You may or may not have noticed, but this week is all about organ donation. Every year, the public debate heats up about organ donation: the good, the bad, and the ugly. Religion, freedom of choice, contributing to society, guilt, and the registration system implemented by the government are topics discussed again and again and again. Everyone has their own opinion and feelings about organ donation, and I feel that everyone should be free to make his or her own choice. Some people don’t want to make that choice, and leave it to their families (quite a big burden to carry, in my opinion), but I believe that in present times one should do so. One should not be forced into the decision and it should not be taken lightly, but I do think that at some point everyone should make a choice. So many people who wouldn’t mind being a donor are not registered as such, just because of indifference or laziness. The registration system for organ donors should take this group of people into account, because it is a big group. It’s a great cause, to donate your organs (useless to you) after our death to someone who can live on with a piece of you (very useful to them). It could make a difference for someone.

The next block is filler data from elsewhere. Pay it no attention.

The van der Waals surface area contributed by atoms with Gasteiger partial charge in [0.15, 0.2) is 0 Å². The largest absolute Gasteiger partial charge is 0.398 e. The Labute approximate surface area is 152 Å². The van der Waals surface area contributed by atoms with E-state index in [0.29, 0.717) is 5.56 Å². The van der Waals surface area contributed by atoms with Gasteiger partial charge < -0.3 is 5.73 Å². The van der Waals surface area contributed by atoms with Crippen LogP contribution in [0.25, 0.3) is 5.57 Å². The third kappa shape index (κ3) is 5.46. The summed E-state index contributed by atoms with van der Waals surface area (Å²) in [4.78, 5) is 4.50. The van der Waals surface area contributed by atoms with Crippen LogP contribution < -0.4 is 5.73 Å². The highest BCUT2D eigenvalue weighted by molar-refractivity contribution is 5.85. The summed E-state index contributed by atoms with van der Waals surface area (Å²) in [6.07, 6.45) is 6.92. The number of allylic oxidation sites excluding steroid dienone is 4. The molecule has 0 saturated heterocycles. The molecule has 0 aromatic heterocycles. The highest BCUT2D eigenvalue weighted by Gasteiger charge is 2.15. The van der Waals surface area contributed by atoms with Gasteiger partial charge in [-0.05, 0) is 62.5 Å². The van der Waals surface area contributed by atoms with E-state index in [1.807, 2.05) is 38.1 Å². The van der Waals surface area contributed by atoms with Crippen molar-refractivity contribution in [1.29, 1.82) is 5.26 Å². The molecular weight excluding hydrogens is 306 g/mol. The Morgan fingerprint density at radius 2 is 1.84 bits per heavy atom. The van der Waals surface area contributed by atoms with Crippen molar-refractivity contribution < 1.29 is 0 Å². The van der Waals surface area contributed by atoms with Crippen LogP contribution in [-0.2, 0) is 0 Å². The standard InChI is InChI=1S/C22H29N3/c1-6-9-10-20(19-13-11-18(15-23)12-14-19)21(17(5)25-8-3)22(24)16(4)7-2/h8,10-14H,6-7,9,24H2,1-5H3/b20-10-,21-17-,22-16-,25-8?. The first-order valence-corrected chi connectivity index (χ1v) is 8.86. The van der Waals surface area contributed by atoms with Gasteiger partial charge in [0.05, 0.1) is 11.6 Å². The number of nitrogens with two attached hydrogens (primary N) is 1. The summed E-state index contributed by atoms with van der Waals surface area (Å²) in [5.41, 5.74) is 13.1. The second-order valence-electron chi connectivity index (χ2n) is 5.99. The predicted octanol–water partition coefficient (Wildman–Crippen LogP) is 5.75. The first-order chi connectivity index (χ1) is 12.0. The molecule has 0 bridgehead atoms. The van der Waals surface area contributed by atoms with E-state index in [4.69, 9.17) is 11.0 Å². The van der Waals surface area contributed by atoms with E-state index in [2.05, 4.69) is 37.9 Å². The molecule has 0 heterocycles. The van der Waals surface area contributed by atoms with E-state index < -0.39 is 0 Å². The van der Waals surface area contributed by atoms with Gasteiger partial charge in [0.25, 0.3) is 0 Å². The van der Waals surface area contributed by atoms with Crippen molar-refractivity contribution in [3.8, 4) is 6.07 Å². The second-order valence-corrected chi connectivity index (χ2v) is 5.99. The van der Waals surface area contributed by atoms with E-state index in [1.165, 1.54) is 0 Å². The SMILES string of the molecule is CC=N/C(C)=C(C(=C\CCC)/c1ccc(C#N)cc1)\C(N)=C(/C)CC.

Last Monday there was a column in the newspaper, where the author wrote about a recent documentary. In that documentary, a comatose girl who was given up on and whose organs would be donated to another patient, suddenly woke up. A miracle. Apparently, thousands of current donors unregistered after the showing of that documentary. A shame.
I have a strong opinion about organ donation. When you die, you don’t need your organs anymore, so why not save someone’s life even after you’ve passed away? And miracles happen. They happen, and we don’t know why. Science hasn’t progressed that far yet. But you cannot wait for that miracle to happen; they are called miracles for a reason, you know. They don’t happen a lot; miracles are rare. And I think by granting someone a life through a piece of you is a miracle in itself..